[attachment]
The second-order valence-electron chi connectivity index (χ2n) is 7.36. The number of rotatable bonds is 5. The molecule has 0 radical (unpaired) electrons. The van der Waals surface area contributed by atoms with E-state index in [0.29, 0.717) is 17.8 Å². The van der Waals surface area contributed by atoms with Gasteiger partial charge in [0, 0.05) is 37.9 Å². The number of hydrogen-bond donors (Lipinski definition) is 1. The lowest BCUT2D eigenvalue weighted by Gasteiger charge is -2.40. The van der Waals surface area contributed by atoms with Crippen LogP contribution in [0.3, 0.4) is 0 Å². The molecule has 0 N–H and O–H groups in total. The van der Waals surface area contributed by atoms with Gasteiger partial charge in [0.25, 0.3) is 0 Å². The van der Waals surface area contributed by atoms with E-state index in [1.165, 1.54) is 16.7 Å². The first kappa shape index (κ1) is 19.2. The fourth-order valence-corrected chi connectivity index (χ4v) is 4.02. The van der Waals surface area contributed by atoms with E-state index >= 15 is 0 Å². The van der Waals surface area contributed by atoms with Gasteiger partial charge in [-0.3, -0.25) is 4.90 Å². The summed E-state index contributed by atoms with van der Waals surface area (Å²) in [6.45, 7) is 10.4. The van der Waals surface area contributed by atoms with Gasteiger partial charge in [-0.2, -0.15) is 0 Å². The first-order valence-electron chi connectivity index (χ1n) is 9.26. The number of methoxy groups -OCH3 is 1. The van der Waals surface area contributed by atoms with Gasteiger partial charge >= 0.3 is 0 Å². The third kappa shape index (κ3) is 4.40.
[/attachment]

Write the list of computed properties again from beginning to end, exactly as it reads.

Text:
The second-order valence-electron chi connectivity index (χ2n) is 7.36. The number of rotatable bonds is 5. The molecule has 0 radical (unpaired) electrons. The van der Waals surface area contributed by atoms with E-state index in [0.29, 0.717) is 17.8 Å². The van der Waals surface area contributed by atoms with Gasteiger partial charge in [0, 0.05) is 37.9 Å². The number of hydrogen-bond donors (Lipinski definition) is 1. The lowest BCUT2D eigenvalue weighted by Gasteiger charge is -2.40. The van der Waals surface area contributed by atoms with Crippen LogP contribution in [0.3, 0.4) is 0 Å². The molecule has 0 N–H and O–H groups in total. The van der Waals surface area contributed by atoms with Gasteiger partial charge in [0.25, 0.3) is 0 Å². The van der Waals surface area contributed by atoms with E-state index in [1.165, 1.54) is 16.7 Å². The first kappa shape index (κ1) is 19.2. The fourth-order valence-corrected chi connectivity index (χ4v) is 4.02. The van der Waals surface area contributed by atoms with E-state index >= 15 is 0 Å². The van der Waals surface area contributed by atoms with Gasteiger partial charge in [-0.3, -0.25) is 4.90 Å². The summed E-state index contributed by atoms with van der Waals surface area (Å²) in [6.45, 7) is 10.4. The van der Waals surface area contributed by atoms with Gasteiger partial charge in [-0.2, -0.15) is 0 Å². The first-order valence-electron chi connectivity index (χ1n) is 9.26. The number of methoxy groups -OCH3 is 1. The van der Waals surface area contributed by atoms with Gasteiger partial charge >= 0.3 is 0 Å². The third kappa shape index (κ3) is 4.40.